I’m talking about speaking your mind, doing everything in your power to advance your goals, and making sure that the things you were promised come true.
We avoid this mainly because we tend to perceive managers as parental figures and impose unrealistic expectations on them.
Many of us have an idea of how a parent should behave, and we compare our parents to this image and judge them harshly for their shortcomings and weaknesses.
When we say, “A manager is supposed to…,” or, “I expect someone who is a manager to be able to…,” we are doing the same thing – comparing the manager to the image of the ideal manager, which is often far from reality.
Managers are only human beings who deal with a lot of pressures and personal matters, and who have human shortcomings and weaknesses.
If a manager is dishonest or abusive, this should be addressed via the proper channels.
But if we are bitter because we feel our manager doesn’t push things hard enough, doesn’t see things correctly, misses what’s important, or still hasn’t fulfilled his promise – we are mostly hurting ourselves.
In such situations, we might be frustrated for something we could have promoted relatively easily by simply saying something directly, insisting once again on something we want, or reminding someone of something that was promised and didn’t happen yet.
Many won’t say anything, try to convey the message indirectly, or wait a long while for the performance evaluation talk instead of being direct and initiating an active conversation.
Obviously, it’s also important to know when to stop, but many don’t reach this stage. Instead, they stew in their anger while automatically assuming things are personal when often this is not the case.
Being proactive can also benefit us when collaborating with colleagues.
It’s easier with those who report to us since by virtue of their role they were supposed to receive instructions from us. But what happens when it comes to colleagues who have their own priorities? Who are busy with a million different things?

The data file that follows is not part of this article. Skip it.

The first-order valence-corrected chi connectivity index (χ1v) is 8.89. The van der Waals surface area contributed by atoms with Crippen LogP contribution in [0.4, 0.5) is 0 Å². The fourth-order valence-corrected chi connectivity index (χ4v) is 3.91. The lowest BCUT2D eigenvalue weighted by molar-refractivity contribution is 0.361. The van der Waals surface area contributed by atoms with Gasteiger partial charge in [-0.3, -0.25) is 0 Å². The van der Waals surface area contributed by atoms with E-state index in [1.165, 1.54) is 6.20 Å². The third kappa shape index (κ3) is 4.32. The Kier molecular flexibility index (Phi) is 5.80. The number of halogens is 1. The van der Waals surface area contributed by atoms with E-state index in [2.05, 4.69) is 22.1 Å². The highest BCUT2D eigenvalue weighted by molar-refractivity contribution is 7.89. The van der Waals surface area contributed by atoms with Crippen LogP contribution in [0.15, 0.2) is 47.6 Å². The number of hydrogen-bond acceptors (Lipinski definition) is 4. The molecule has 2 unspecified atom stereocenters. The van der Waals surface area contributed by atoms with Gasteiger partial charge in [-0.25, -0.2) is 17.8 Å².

In such cases, we may often find ourselves disappointed, either because of a delay in supplying what was promised or inadequate quality.
Therefore, when collaborating with colleagues there are some proactive actions that can save us energy and time:
- Clarify what exactly we need.
- Agree on a schedule that suits both parties and put things in writing.
- Take full responsibility – When we consider ourselves responsible for the project as a whole, including the parts others are supposed to provide us, we’ll take any necessary action to ensure things happen on time and according to our requirements.
More often than not we accept without saying the other party’s explanations (or excuses) for their inability to provide us with what we need, or for not taking ownership of something they were supposed to; and sometimes we provide explanations for them even before we ask. “They’re already used to me doing it,” or “They won’t do it anyway.”
We also tend to forget that everyone has a lot of pressure and everyone deals with endless things that grab their attention. Thus, when we avoid reminding others of what we need, our task might be pushed to the bottom of the order of priorities.
My invitation is to start with one small step; saying no, being more direct in your requests, or making a follow-up where it’s needed.